Animals may be physically or sexually abused, may be seriously neglected, and, some might argue, may be psychologically abused. Prevalence of Cruelty to Animals by Children and Adolescents: Because cruelty to animals is not monitored systematically in national crime reporting systems, researchers must rely on data from studies in developmental psychology and psychopathology to estimate the prevalence of this problem behavior in samples of youth. A number of assessment instruments that address child behavior problems include a question about cruelty to animals.
However, “cruelty” is not always explicitly defined for the respondent, so it is difficult to determine the exact behaviors that are being reported. Using the Achenbach-Conners-Quay Behavior Checklist (ACQ), Achenbach and colleagues (1991) collected parent or guardian reports of problem behaviors for 2,600 boys and girls ages 4 to 16 who had been referred to mental health clinics and a control group of 2,600 boys and girls of the same age. The no referred children constituted a representative sample of the U. S. opulation, based on ethnicity, socioeconomic status, and place of residence. These children had been screened for the absence of mental health referrals in the past year. The referred children were drawn from 18 mental health clinics across the United States. Potential candidates for inclusion in the non-referred and referred groups were excluded if they were mentally retarded, had a serious physical illness, or had a handicap. One item on the ACQ asks the respondent whether their child or adolescent has been “cruel to animals” in the past 2 months.
Respondents can answer using the following 4-point scale: 0 = never or not at all true (as far as you know), 1 = once in a while or just a little, 2 = quite often or quite a lot or 3 = very often or very much. In their statistical analysis of individual ACQ items, Achenbach and colleagues noted that cruelty to animals was significantly higher for referred youth, boys, and younger children. There was a relatively low frequency of cruelty to animals in the non-referred sample (0–13 percent) in comparison with the referred sample (7–34 percent).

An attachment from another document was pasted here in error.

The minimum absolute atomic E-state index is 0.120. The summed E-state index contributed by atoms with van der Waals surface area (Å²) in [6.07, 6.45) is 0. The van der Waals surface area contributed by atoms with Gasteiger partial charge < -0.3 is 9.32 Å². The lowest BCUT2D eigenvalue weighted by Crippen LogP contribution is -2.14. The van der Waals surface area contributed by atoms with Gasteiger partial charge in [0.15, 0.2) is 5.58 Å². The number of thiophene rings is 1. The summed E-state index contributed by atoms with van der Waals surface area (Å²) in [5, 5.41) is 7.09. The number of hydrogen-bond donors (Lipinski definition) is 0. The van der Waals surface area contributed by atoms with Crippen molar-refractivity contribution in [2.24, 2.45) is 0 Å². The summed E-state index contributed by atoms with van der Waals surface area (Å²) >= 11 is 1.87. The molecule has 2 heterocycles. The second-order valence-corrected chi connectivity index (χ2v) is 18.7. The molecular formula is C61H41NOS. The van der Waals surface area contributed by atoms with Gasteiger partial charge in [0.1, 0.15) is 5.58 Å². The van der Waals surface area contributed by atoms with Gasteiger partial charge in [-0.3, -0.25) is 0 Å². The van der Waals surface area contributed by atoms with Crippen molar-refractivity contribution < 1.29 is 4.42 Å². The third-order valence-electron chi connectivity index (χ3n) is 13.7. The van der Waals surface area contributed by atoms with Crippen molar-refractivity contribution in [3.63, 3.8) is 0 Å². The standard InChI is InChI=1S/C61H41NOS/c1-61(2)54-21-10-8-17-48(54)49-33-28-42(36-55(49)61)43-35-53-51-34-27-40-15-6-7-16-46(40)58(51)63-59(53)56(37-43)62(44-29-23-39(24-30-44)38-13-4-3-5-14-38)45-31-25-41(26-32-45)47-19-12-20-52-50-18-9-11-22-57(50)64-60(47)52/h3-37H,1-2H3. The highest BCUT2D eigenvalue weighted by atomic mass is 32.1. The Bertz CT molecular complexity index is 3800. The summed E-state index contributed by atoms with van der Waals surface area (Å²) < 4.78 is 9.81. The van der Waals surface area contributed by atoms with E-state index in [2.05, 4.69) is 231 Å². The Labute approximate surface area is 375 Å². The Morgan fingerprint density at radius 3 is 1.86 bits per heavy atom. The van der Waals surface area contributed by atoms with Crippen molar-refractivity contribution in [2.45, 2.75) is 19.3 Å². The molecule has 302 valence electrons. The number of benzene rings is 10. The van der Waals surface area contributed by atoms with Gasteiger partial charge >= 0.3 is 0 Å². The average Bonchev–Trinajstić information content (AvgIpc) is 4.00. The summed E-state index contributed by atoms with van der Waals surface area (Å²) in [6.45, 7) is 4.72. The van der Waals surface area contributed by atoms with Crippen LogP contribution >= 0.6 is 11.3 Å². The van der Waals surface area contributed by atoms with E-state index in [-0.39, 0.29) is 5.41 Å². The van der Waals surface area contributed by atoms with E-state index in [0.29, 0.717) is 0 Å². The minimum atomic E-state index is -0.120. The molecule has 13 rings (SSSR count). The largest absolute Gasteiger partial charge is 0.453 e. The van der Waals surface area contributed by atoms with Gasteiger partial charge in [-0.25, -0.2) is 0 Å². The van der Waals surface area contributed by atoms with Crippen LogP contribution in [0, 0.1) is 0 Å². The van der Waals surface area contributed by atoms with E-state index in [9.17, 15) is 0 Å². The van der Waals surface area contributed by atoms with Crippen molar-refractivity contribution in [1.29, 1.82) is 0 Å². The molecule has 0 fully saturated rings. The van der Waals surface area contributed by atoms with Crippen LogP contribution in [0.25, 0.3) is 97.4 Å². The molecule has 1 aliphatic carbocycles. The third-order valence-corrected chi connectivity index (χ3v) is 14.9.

Eighteen to twenty-five percent of referred boys between the ages of 6 and 16 were reported to have been cruel to animals, and the data suggest this item’s incidence has greater stability through childhood and adolescence for boys than for girls. Data on the prevalence of cruelty to animals are also provided in the manuals for the Child Behavior Checklist (CBC), perhaps one of the most widely used checklists for child behavior problems, which is available in separate versions for 2- to 3- year-olds (Achenbach, 1992) and 4- to 18- year-olds (Achenbach, 1991).
The cruelty Youth to animals item on the CBC (which uses a “past 2 months” timeframe for 2- to 3-yearolds and a “past 6 months” timeframe for 4- to 18-year-olds) is scored on a 3-point scale: 0 = not true (as far as you know), 1 = somewhat or sometimes true, or 2 = very true or often true. Referred and non-referred boys and girls can be compared for each of three age groups. Data on acts of vandalism committed by the two older age groups are included for comparison.
Again, cruelty to animals is more often reported for younger children and boys, especially those referred for mental health services. Research also suggests that reported rates of cruelty to animals (for youth ages 4 and older) are higher than or similar to reported rates of vandalism, a problem behavior about which more systematic juvenile crime data are available. Limitations of Adult Reports on Children’s Cruelty to Animals: Both the ACQ and CBC rely on caretakers’ reports, and comparable information from youth’s self-reports of cruelty to animals is not available.